Adding more swapfilesIf you want to add a swapfile, perhaps you should read swap files first. This article deals with adding a additional swapfile after adding your first swapfile. So if you already have a swap file (and I’m not talking about a swap partition), and you want to add another, then this is the article for you.
Out of swap space again
# dd if=/dev/zero of=/usr2/swapfile bs=15m count=20 10+0 records in 20+0 records out 314572800 bytes transferred in 40.594 secs (387462 bytes/sec)
Note that the above should have give you a 300Mb file (bs=15m, count=20 or 15Mx20 = 300Mb). Enjoy.
Creating a new deviceBefore we can use this swapfile, we need to create a new vnconfig device. Here’s how I did that:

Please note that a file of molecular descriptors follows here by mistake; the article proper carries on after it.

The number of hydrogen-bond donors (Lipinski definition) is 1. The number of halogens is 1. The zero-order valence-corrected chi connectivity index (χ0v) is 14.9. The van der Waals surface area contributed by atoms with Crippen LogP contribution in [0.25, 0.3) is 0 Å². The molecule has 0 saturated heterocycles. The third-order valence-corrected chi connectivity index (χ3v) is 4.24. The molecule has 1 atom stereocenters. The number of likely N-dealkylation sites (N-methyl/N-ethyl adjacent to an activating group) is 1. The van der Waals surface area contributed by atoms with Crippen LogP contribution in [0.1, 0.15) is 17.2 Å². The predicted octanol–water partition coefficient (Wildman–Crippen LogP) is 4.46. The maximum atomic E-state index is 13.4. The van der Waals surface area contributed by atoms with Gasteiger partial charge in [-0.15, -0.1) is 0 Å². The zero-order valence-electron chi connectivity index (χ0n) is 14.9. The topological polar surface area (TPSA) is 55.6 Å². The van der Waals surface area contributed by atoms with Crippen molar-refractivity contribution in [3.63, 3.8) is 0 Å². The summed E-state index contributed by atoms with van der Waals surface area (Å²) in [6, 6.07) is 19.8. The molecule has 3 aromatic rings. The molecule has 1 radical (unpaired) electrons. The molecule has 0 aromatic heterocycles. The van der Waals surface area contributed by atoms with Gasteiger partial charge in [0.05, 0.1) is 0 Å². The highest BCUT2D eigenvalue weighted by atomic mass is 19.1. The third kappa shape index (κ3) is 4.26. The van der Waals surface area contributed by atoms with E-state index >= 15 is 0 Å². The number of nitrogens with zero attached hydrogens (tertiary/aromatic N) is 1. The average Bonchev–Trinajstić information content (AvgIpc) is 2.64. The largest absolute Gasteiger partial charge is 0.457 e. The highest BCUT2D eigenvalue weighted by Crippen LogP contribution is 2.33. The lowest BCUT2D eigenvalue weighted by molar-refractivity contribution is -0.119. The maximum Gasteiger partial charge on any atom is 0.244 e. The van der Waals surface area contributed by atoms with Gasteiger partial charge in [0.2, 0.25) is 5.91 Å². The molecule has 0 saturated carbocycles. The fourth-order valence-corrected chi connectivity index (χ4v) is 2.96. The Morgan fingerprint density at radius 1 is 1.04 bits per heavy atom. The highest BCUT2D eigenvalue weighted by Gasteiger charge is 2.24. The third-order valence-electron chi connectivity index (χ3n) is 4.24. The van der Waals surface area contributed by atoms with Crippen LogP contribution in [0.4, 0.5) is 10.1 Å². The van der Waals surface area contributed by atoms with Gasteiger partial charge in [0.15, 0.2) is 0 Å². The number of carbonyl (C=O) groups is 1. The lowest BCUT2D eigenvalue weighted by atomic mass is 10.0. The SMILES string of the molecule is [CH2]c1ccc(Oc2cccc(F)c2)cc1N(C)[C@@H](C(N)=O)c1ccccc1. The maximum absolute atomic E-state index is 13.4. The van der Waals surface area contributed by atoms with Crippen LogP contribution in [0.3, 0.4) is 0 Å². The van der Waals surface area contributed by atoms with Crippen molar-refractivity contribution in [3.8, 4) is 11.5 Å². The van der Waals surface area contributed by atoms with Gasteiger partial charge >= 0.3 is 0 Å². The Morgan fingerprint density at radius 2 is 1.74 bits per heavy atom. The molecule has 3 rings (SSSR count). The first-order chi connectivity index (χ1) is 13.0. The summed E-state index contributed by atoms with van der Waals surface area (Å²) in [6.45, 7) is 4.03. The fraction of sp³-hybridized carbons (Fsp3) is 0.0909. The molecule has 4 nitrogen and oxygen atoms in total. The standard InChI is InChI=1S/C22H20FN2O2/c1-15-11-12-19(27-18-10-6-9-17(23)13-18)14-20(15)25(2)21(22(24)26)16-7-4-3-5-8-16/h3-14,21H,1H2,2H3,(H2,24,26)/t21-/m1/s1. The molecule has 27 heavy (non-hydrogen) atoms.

# cd /dev # ./MAKEDEV vn1
Telling vnconfig about the new swapfileBefore I started this article, my /etc/vntab contained this:
/dev/vn0c /usr4/swapfile swap
After adding the new device, here’s what the config file looked like:
/dev/vn0c /usr4/swapfile swap /dev/vn1c /usr2/swapfile swap
My thanks to Glenn Johnson for his advice on the MAKEDEV and the config file.
Restarting vnconfigActually, I just rebooted to check some NFS issues, but I suspect the following would be sufficient:
The resultsNow I have this as swap space:
$ swapinfo Device 1K-blocks Used Avail Capacity Type /dev/ad0s1b 70776 2128 68648 3% Interleaved /dev/rvn0c 153472 2088 151384 1% Interleaved /dev/rvn1c 307072 2248 304824 1% Interleaved Total 531320 6464 524856 1%
We’ll see how that goes.